Roxy is the chaplain at St. Cuthbert’s college in central Auckland.
At the Presbyterian schools conference in August I heard a presentation by the Right Reverend Ray Coster as a White Ribbon ambassador. He spoke eloquently with a thoughtful and wide ranging approach to the issue of domestic violence. He recognised that this issue is essentially about inequality between men and women; that it is overwhelmingly men who have a problem and women who suffer for it. And he recognised the part that major religious traditions – including the Christian church – have had in perpetrating and protecting the man’s desire for and sense of entitlement to power and control over women and children. This is not news, but it is always deeply disturbing to hear.
There were many positive signs of change offered and positive suggestions made as to how we in our schools of special character can support the formation of boys and girls who, aware of the issues, are moved to act to bring change. But one area which we cannot seem to touch, one area we seem to protect and vigorously defend is the language and images we ascribe to God.
Everything we say about God is only ever partial, limited, and incomplete. Everything we say is a metaphor and signpost pointing to the One who is beyond our words, beyond our full understanding. We are willing to recognise this at an intellectual level. But then we insist that God is Father. Not Mother. We insist that God is he and not she. Can we really imagine our own equality as men and women made in the image of God if we cannot allow that God is as much Mother as Father?
As Father’s Day approaches, I have been reflecting on how children begin to imagine God as a super version of their parents – at first, usually the characteristics of both parents rolled into an upsized version, but our language offers them only a heavenly Father, and so God is imagined less and less with mother-like qualities. God becomes firmly male.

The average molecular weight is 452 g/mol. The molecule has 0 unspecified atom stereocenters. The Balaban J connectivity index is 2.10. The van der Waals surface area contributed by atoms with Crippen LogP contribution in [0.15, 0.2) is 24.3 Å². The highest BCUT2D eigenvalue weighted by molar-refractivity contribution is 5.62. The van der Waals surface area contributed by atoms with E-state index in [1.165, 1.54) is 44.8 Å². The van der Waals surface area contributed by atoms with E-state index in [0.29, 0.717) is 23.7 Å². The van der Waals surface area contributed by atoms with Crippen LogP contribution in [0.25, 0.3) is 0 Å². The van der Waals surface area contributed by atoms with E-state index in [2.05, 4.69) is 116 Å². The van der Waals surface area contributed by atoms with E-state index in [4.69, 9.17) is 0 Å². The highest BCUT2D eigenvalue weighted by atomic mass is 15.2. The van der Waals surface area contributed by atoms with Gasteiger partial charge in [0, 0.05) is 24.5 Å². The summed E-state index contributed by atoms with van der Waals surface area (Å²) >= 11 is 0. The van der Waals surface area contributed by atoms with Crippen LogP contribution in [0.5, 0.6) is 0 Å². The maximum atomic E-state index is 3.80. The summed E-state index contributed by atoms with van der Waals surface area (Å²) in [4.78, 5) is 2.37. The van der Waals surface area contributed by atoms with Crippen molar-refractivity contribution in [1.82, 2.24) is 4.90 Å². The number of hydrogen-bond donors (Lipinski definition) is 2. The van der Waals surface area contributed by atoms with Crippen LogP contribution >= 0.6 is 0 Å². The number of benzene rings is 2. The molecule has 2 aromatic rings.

In the past, this would make me angry. But now I just feel deep compassion for the burden placed on every father’s shoulders – a burden of imaging God for our children that our language keeps firmly in place and won’t allow to be shared. And I feel compassion for all those who cannot find a bridge of trust to the Father God, because of the relationship with their own father.
I wonder what it is we are really scared might happen if we expand our vocabulary.
I wonder what it is we resist when we quickly justify the limitations of our language.
I wonder if we will always be the last ones to see what is clear to those who stand outside of our traditions.
God loves us, and so we need language and images for God that let us move and grow into a relationship of love, trust, and deepening intimacy with God. We need metaphors and symbols that affirm the wholeness of human being and that offer us the broadest reflection of the wholeness of God’s being – which ought to be at least as broad as our shared experience.
Don’t you think?